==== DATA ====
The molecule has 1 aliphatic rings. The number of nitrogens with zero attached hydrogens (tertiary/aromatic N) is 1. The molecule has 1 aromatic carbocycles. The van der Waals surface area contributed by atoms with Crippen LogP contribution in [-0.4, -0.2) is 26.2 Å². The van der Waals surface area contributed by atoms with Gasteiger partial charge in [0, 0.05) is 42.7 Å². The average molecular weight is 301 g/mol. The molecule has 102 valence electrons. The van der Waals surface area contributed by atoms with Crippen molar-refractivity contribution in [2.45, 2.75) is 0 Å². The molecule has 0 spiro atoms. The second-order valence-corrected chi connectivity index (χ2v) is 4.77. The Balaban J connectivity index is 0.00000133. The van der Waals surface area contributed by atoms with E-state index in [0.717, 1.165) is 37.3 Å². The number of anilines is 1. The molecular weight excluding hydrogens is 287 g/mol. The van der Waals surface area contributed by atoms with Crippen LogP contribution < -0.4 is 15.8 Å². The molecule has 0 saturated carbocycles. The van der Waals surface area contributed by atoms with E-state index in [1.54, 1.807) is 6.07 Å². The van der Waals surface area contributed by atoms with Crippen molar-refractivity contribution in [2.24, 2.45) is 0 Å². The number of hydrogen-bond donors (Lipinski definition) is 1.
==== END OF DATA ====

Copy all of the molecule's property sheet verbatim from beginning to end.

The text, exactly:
The molecule has 1 aliphatic rings. The number of nitrogens with zero attached hydrogens (tertiary/aromatic N) is 1. The molecule has 1 aromatic carbocycles. The van der Waals surface area contributed by atoms with Crippen LogP contribution in [-0.4, -0.2) is 26.2 Å². The van der Waals surface area contributed by atoms with Gasteiger partial charge in [0, 0.05) is 42.7 Å². The average molecular weight is 301 g/mol. The molecule has 102 valence electrons. The van der Waals surface area contributed by atoms with Crippen molar-refractivity contribution in [2.45, 2.75) is 0 Å². The molecule has 0 spiro atoms. The second-order valence-corrected chi connectivity index (χ2v) is 4.77. The Balaban J connectivity index is 0.00000133. The van der Waals surface area contributed by atoms with E-state index in [0.717, 1.165) is 37.3 Å². The number of anilines is 1. The molecular weight excluding hydrogens is 287 g/mol. The van der Waals surface area contributed by atoms with Crippen LogP contribution < -0.4 is 15.8 Å². The molecule has 0 saturated carbocycles. The van der Waals surface area contributed by atoms with E-state index in [1.54, 1.807) is 6.07 Å². The van der Waals surface area contributed by atoms with Crippen molar-refractivity contribution in [2.24, 2.45) is 0 Å². The number of hydrogen-bond donors (Lipinski definition) is 1.